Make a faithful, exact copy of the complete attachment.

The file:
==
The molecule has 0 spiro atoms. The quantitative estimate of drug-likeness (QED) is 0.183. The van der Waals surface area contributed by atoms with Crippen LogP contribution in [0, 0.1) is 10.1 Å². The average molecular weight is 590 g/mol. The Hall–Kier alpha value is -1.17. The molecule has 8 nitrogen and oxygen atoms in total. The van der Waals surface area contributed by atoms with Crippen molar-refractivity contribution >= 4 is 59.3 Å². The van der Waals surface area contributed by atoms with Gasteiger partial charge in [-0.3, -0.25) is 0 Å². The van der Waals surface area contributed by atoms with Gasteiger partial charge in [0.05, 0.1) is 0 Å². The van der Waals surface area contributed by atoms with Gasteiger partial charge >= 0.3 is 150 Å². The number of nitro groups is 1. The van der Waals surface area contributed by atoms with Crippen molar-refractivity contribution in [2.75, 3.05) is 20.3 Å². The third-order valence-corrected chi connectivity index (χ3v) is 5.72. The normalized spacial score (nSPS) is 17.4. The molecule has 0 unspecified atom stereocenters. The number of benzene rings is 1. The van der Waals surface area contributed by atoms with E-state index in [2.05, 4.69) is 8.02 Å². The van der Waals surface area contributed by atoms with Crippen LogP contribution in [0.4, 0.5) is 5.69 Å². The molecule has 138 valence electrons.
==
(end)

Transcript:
The molecule has 0 spiro atoms. The quantitative estimate of drug-likeness (QED) is 0.183. The van der Waals surface area contributed by atoms with Crippen LogP contribution in [0, 0.1) is 10.1 Å². The average molecular weight is 590 g/mol. The Hall–Kier alpha value is -1.17. The molecule has 8 nitrogen and oxygen atoms in total. The van der Waals surface area contributed by atoms with Crippen molar-refractivity contribution >= 4 is 59.3 Å². The van der Waals surface area contributed by atoms with Gasteiger partial charge in [-0.3, -0.25) is 0 Å². The van der Waals surface area contributed by atoms with Gasteiger partial charge in [0.05, 0.1) is 0 Å². The van der Waals surface area contributed by atoms with Gasteiger partial charge >= 0.3 is 150 Å². The number of nitro groups is 1. The van der Waals surface area contributed by atoms with Crippen molar-refractivity contribution in [2.75, 3.05) is 20.3 Å². The third-order valence-corrected chi connectivity index (χ3v) is 5.72. The normalized spacial score (nSPS) is 17.4. The molecule has 0 unspecified atom stereocenters. The number of benzene rings is 1. The van der Waals surface area contributed by atoms with E-state index in [2.05, 4.69) is 8.02 Å². The van der Waals surface area contributed by atoms with Crippen LogP contribution in [0.4, 0.5) is 5.69 Å². The molecule has 138 valence electrons.